I watched many good, extremely qualified friends suffer through a horrible tech downturn. Many lost their jobs and one even lost his house. Bernie, in a very personal and direct way, made a bad situation much, much worse. He took a general market cycle and tainted it with corruption and greed. I hope he rots in a Mississippi jail.

PS: I have a good friend who worked at MCI well before the meltdown. He characterized the company as corrupt and predicted their meltdown about 36 months before it happened. He bailed at that point, and back then had nothing nice to say about Bernie and his cronies.
optical 12/5/2012 | 3:25:05 AM
re: Ebbers: Of Motels & Men I wish everyone would leave Bernie alone so he can live a quiet peaceful life.
Lite Rock 12/5/2012 | 3:25:01 AM
re: Ebbers: Of Motels & Men Bernie always struck me as an egotesticle control freak and a major league intimidator. If anyone saw the press conference when WC bought MCI, that poor woman reporter didn't know what hit her.

I never saw any signs that Bernie ever bothered to or wanted to integrate any of the 68+ acquisitions. I saw him coming and got out of MCI just before he took over. My bigest mistake was not selling all my stock in the 401k.

For Bernie to have the ego to take the stand and portray himself as ignorant of the details that were "taken care of by others" seems completely in character for him. He seems to have beem much more aware of the technical and financial details than he would want any jury to believe.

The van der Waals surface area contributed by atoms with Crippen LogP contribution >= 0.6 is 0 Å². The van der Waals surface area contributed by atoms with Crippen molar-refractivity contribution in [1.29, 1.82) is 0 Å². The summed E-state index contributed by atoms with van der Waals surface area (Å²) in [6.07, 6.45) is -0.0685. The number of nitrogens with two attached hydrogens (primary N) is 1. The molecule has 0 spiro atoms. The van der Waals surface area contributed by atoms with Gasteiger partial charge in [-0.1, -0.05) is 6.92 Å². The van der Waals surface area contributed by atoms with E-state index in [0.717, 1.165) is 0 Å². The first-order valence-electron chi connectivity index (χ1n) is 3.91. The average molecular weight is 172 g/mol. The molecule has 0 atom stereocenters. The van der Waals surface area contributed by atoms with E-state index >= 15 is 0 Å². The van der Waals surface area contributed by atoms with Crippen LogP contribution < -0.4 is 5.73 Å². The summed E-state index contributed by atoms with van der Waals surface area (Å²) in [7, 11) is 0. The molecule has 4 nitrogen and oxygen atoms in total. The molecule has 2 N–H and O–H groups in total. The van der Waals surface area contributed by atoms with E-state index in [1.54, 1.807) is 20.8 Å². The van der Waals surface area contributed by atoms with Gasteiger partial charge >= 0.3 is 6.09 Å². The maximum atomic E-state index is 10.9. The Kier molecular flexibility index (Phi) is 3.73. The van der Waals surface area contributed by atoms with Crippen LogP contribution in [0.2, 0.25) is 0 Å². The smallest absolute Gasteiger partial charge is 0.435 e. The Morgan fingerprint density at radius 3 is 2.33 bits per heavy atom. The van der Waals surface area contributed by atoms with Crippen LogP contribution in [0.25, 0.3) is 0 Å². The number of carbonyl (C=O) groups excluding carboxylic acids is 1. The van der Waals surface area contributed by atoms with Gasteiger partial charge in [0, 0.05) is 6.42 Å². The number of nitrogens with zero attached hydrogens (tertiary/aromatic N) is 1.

Excerpt From May 1999 Red Herring cover story
"The Next Ma Bell"
Beyond reducing its pipeline costs, Mr. Ebbers says that MCI WorldCom has the self-discipline to lower the sales, general, and administrative (SG&A) costs of its service offerings. For a 10-cent-per-minute call, he says that the transport cost is 1 cent, SG&A costs are 2.2 cents, and the access fee paid to a regional Bell operating company (RBOC) is 4 cents for completing the call. With federal regulators likely to do away with some of the access fees in a few years, SG&A will be an even bigger factor in a company's prices and profit margins.

According to Mr. Ebbers, the merger has helped MCI WorldCom whittle its SG&A expenses from 30 percent to 23.5 percent of its operating costs --an expected savings of $900 million for this year.

Oh yes he had to have known what was going on.